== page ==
Trump tweets 'very nice' letter from North Korea's Kim

Published 12.07.2018 00:00
Updated 12.07.2018 21:25
North Korea leader Kim Jong Un and U.S. President Donald Trump shake hands at the conclusion of their meetings at the Capella resort on Sentosa Island Tuesday, June 12, 2018 in Singapore. AP Photo
North Korea leader Kim Jong Un and U.S. President Donald Trump shake hands at the conclusion of their meetings at the Capella resort on Sentosa Island Tuesday, June 12, 2018 in Singapore. (AP Photo)

U.S. President Donald Trump on Thursday released a letter from Kim Jong Un on Twitter, in which the North Korean leader voices confidence in efforts to end their nuclear standoff while urging Trump to take "practical steps" to build trust.

The letter, dated July 6 and translated from Korean, called the two leaders' "significant" first summit on June 12 the "the start of a meaningful journey."

Kim continued by expressing confidence that "the strong will, sincere efforts and unique approach" to bring about a new future between the U.S. and North Korea would "come to fruition."

Kim voices hope that "the invariable trust and confidence in Your Excellency Mr. President will be further strengthened in the future process of taking practical actions."

The North Korean leader said he hopes to "bring our next meeting forward" in the concluding sentence of the letter.

Trump tweeted in response: "A very nice note from Chairman Kim of North Korea. Great progress being made!"

U.S. Secretary of State Mike Pompeo traveled to Pyongyang for two days last week in a bid to flesh out denuclearization commitments made during last month's historic summit.

Speaking afterward in Tokyo, Pompeo insisted the talks were making progress and were being conducted in "good faith."

But in stark contrast, Pyongyang's take was overwhelmingly negative, with the North warning that the future of the peace process was being jeopardized by "unilateral and gangster-like" U.S. demands for its nuclear disarmament.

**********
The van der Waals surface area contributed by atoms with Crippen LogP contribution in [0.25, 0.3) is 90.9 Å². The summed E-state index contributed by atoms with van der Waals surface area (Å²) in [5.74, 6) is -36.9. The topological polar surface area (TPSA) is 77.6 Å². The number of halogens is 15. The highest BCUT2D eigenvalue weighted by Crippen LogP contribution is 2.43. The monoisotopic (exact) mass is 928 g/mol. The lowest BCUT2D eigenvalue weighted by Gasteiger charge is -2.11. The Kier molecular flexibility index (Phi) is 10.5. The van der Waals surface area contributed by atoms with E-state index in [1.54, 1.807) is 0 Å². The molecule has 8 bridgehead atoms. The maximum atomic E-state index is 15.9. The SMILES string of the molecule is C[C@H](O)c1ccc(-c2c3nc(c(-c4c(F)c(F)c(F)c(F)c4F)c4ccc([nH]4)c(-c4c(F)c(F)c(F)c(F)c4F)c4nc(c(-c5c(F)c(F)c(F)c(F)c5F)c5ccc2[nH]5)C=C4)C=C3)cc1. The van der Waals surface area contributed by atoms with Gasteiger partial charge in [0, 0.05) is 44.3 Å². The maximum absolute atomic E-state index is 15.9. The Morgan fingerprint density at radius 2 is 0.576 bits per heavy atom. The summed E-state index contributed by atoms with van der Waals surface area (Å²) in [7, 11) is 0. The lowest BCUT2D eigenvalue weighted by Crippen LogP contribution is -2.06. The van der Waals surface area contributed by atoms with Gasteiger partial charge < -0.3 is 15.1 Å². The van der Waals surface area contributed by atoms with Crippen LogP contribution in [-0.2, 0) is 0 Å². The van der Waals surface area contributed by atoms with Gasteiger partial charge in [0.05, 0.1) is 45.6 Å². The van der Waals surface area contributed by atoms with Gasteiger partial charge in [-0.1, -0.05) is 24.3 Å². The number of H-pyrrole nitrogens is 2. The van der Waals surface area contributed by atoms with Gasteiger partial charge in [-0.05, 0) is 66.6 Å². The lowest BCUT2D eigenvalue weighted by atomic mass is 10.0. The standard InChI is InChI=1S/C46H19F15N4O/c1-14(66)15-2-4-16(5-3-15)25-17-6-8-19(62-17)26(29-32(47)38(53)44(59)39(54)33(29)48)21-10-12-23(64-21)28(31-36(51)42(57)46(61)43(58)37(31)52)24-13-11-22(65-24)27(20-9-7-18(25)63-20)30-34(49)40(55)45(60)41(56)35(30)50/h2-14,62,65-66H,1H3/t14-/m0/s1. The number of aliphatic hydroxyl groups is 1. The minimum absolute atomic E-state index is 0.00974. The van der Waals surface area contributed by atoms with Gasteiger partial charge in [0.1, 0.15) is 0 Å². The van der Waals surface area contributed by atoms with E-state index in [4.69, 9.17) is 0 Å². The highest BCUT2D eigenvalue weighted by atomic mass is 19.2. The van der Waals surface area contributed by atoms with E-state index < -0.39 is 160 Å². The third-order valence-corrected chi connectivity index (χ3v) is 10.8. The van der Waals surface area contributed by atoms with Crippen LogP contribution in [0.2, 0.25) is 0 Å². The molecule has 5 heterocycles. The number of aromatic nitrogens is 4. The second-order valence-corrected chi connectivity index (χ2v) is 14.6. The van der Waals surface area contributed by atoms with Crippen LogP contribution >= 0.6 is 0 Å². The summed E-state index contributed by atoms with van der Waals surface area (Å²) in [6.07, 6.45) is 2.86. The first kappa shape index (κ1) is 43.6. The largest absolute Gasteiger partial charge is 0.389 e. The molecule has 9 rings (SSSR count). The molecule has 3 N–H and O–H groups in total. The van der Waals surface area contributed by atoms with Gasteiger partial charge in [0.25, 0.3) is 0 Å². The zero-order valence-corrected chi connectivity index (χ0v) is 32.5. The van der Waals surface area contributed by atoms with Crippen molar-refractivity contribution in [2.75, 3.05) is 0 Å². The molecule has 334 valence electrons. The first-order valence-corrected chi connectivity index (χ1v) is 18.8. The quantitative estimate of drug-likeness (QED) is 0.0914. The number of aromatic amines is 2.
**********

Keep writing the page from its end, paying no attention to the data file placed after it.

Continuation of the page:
North Korea has long trumpeted a denuclearization goal, but one that it sees as a lengthy process of undefined multilateral disarmament on the entire Korean peninsula, rather than a unilateral dismantlement of its nuclear arsenal.

Pompeo has insisted that a raft of tough economic sanctions imposed on North Korea would remain in place until "final, fully verified denuclearization" occurs.

And even as Trump released Kim's note, the U.S. was asking the U.N. Security Council to punish North Korea after finding that Pyongyang had violated restrictions on refined oil imports.

According to documents seen by AFP, the US sent a report to the U.N. sanctions committee that estimated at least 759,793 barrels of oil products had been delivered to North Korea between Jan. 1 and May 30, well above the annual quota set at 500,000 barrels under a sanctions resolution adopted in December.

The illegal supplies were provided through ship-to-ship transfers at sea using North Korean tankers, according to the report.

The United States requested the U.N. sanctions committee to declare that North Korea had violated the U.N.-approved quota and "order an immediate halt to all transfers of refined petroleum products" to North Korea.

The committee was expected to take five days to consider the request, which China and Russia are expected to block.

Separately, North Korean officials did not show up at planned talks with the U.S. Thursday to discuss returning the remains of American soldiers killed during the 1950-53 Korean War, according to a Yonhap report.

Returning the remains of the troops was part of the deal signed by Kim and Trump in Singapore.

Pompeo had said a Pentagon team would meet with the North's officials on or around Thursday at the inter-Korea border to discuss the repatriation.

A U.S. official waited at the border truce village of Panmunjom but no North Korean official showed up, South Korea's Yonhap news agency said, citing a Seoul diplomatic source.

The Pentagon has shipped dozens of cases to Panmunjom in anticipation of receiving the remains of several U.S. troops.

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